Krampus is the kind of fantasy film I loved when I was a kid. Like Gremlins and The Witches, it is the sort of wicked and wondrous ride that my parents would let me watch without realizing how incredibly creepy and gross it is. Krampus emulates those movies and many others from the late '80s that straddle the line between Spielbergian warmth and spine-chilling horror.
The film starts off as a holiday comedy in the vein of Christmas Vacation and Home Alone. The characters are akin to John Hughes archetypes. Like Clark Griswold, Tom (Adam Scott) is an embittered everyman struggling to put on a happy face in the midst of family chaos. Toni Collette plays his wife Sarah — an obsessive, uptight mother much like the one Catherine O'Hara portrays in Home Alone. David Koechner is the rude and crude Uncle Howard, who pulls up to their house on Christmas Eve in a Hummer loaded with hunting gear. Their son Max (Emjay Anthony) is the face of innocence, clinging desperately to the hope that the spirit of Christmas will rid his family of anger and resentment.
Like any good family comedy, this one crackles with tension. Scott and Collette effectively illustrate how parents can quietly explode during the holidays. You can feel the weight on their backs as they struggle to get along with their loud-mouthed relatives. This film makes a stronger case for why people should put up with their annoying families than many other holiday films. Best of all, it does so without turning into soft, sentimental mush. The family's eventual closeness is subtle and sincere.
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Unfortunately, it takes a demonic spirit to bring them all together. The family gets a visit from Krampus — "the shadow of St. Nicholas." As explained by Tom's German mother (Krista Stadler), Krampus is a figure of European folklore that she encountered as a child after losing her Christmas spirit. This backstory is told through rich, earthy animation reminiscent of an old claymation Christmas special. It's warmly familiar, fun and truly a feast for the eyes.
The film takes you even further down memory lane when Krampus and his little helpers invade the family's home. You haven't seen creatures like this since the days of Stan Winston and Rick Baker. They spring to life with a crude, handmade quality that makes them all the more terrifying. You can practically feel their fur tickling your nose.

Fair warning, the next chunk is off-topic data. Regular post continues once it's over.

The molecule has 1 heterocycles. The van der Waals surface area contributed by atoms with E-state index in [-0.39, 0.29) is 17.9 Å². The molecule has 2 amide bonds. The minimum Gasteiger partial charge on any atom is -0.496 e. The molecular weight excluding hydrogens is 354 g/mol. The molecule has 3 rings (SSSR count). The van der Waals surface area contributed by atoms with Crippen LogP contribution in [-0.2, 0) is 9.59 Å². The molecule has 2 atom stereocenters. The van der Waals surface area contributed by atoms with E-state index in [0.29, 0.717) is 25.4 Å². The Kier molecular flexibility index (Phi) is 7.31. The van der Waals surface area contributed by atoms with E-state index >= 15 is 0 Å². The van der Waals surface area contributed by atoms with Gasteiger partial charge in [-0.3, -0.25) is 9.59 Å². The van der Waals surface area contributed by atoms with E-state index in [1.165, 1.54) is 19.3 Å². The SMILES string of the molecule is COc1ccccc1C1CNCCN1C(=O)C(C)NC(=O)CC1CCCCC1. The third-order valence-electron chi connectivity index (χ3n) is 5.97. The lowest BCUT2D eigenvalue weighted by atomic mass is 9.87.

Krampus recalls the magic of Poltergeist, making monsters out of mundane objects, embedding the otherworldly in the everyday. In addition to the horned, hulking manbeast Krampus, this monsterfest includes a razor-toothed teddy bear, a sinister snow angel and a giant jack-in-the-box. They'll all make you squirm in your seat.
Local director Joshua Hull was in the audience when I saw the film, and he lit up like a Christmas tree. Hull is the man behind the indie horror comedies Beverly Lane and Chopping Block. Krampus seemed to confirm his love of that genre, filling his head with all kinds of creepy and comedic ideas. As the film unfolded before his wide, gleaming eyes, I could see Hull falling in love with horror all over again. While they make many viewers uncomfortable, the best horror movies make filmmakers feel like they're right at home. As Hull once told me, "These are some of the most cathartic and imaginative films you'll ever see."
Like he did with his Halloween-themed horror anthology Trick 'r Treat, co-writer/director Michael Dougherty infuses the film with a rich sense of mythology. By the end of the movie, you get the sense that there are many stories left to be told in the world of Krampus. Although it's based on folklore and evocative of other films in the fantasy genre, it feels ferociously original. Fortunately, Krampus isn't a nostalgia-inducing cash-grab. This film may be a new classic.